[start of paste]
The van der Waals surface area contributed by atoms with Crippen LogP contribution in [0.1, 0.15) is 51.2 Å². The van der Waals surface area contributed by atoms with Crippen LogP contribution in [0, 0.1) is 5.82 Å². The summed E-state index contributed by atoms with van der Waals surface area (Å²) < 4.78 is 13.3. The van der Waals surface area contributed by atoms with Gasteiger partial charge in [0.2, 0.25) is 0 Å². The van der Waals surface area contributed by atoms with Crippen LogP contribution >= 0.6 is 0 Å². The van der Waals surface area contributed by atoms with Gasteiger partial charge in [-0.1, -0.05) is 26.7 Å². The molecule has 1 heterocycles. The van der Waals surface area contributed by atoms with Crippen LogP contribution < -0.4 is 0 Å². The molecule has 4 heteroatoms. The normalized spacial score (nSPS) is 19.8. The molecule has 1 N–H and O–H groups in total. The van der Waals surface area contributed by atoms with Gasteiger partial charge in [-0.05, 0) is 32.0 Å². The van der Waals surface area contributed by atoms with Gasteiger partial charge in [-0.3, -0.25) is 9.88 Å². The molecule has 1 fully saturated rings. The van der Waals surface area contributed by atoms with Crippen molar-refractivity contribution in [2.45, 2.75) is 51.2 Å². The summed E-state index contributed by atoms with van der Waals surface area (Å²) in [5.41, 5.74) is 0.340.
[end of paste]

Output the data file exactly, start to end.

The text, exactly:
The van der Waals surface area contributed by atoms with Crippen LogP contribution in [0.1, 0.15) is 51.2 Å². The van der Waals surface area contributed by atoms with Crippen LogP contribution in [0, 0.1) is 5.82 Å². The summed E-state index contributed by atoms with van der Waals surface area (Å²) < 4.78 is 13.3. The van der Waals surface area contributed by atoms with Gasteiger partial charge in [0.2, 0.25) is 0 Å². The van der Waals surface area contributed by atoms with Crippen LogP contribution >= 0.6 is 0 Å². The van der Waals surface area contributed by atoms with Gasteiger partial charge in [-0.1, -0.05) is 26.7 Å². The molecule has 1 heterocycles. The van der Waals surface area contributed by atoms with Crippen LogP contribution < -0.4 is 0 Å². The molecule has 4 heteroatoms. The normalized spacial score (nSPS) is 19.8. The molecule has 1 N–H and O–H groups in total. The van der Waals surface area contributed by atoms with Gasteiger partial charge in [-0.05, 0) is 32.0 Å². The van der Waals surface area contributed by atoms with Gasteiger partial charge in [-0.3, -0.25) is 9.88 Å². The molecule has 1 fully saturated rings. The van der Waals surface area contributed by atoms with Crippen molar-refractivity contribution in [2.45, 2.75) is 51.2 Å². The summed E-state index contributed by atoms with van der Waals surface area (Å²) in [5.41, 5.74) is 0.340.